* 14″x6.5″ Chrome Supraphonic 402 Series Snare
* Ludwig 29″ Machine Timpani (1972+)
* Ludwig 32″ Universal Timpani (1972+)

John was known for telling the band that the Green Sparkle kit was his favourite and Best sounding kit, and it was used on all recordings from IV onwards, excluding Presence where he used the Silver Sparkle kit.

The Song Remains The Same Kit (’73), Ludwig Amber Vistalite

* Bass Drum 26″x14″ (Spare bass drum kept, as these drums were renowned for cracking)
* Rack Tom 14″x10″
* Floor Tom 16″x16″
* Floor Tom 18″x16″
* 14″x6.5″ Chrome Supraphonic 402 Series Snare
* Ludwig 29″ Timpani
* Ludwig 30″ Timpani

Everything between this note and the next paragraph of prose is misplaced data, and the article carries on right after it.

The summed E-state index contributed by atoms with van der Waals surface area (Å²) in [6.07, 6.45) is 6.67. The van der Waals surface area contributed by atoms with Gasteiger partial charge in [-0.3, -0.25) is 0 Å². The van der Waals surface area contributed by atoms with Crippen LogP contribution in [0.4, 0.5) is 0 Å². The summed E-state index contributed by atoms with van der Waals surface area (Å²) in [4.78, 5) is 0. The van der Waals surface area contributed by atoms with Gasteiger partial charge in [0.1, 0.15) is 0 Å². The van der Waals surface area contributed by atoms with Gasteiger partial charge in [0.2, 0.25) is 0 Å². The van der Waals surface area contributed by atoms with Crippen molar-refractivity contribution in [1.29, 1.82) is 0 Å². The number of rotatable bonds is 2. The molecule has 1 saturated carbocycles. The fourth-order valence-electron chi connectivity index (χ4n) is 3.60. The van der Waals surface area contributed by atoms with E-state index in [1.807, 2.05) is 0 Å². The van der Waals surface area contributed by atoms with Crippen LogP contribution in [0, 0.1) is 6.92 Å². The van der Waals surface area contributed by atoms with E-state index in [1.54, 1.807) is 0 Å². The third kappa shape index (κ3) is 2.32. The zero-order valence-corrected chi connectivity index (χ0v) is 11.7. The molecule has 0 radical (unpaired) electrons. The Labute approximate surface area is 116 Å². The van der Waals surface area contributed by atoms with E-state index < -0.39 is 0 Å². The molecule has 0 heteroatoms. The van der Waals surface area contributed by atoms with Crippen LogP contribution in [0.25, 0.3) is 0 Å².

Studio Kit (’75) Ludwig Sparkle Silver Finish

* Bass Drum 26″x14″
* Rack Tom 15″x12″
* Floor Tom 16″x16″
* Floor Tom 18″x16″
* 14″x6.5″ Chrome Supraphonic 402 Series Snare
* Ludwig 29″ Timpani
* Ludwig 30″ Timpani

Final Touring Kit (’77-’80), Ludwig Stainless Steel

* Bass Drum 26″x14″
* Tom 15″x 12″ Mounted on Bass Drum with a Ludwig Rocker Tom Mount, because his usual rail mount couldn’t fit a 12″ deep tom on the Bass Drum. (Changed to a 14″x10″ Stainless Steel tom with classic lugs for the Europe tour of 1980)
* Floor Tom 16″x16″
* Floor Tom 18″x16″
* 14″x6.5″ Chrome Supraphonic 402 Series Snare

Cymbals
John Bonham played Paiste cymbals. He used Paiste Giant Beat cymbals until 1975. The Paiste Endorsement Agreement shows he experimented with cymbals including the 602 series before changing to a complete set of what is now the 2002 series in ’75, which he used for the rest of his career. His setup: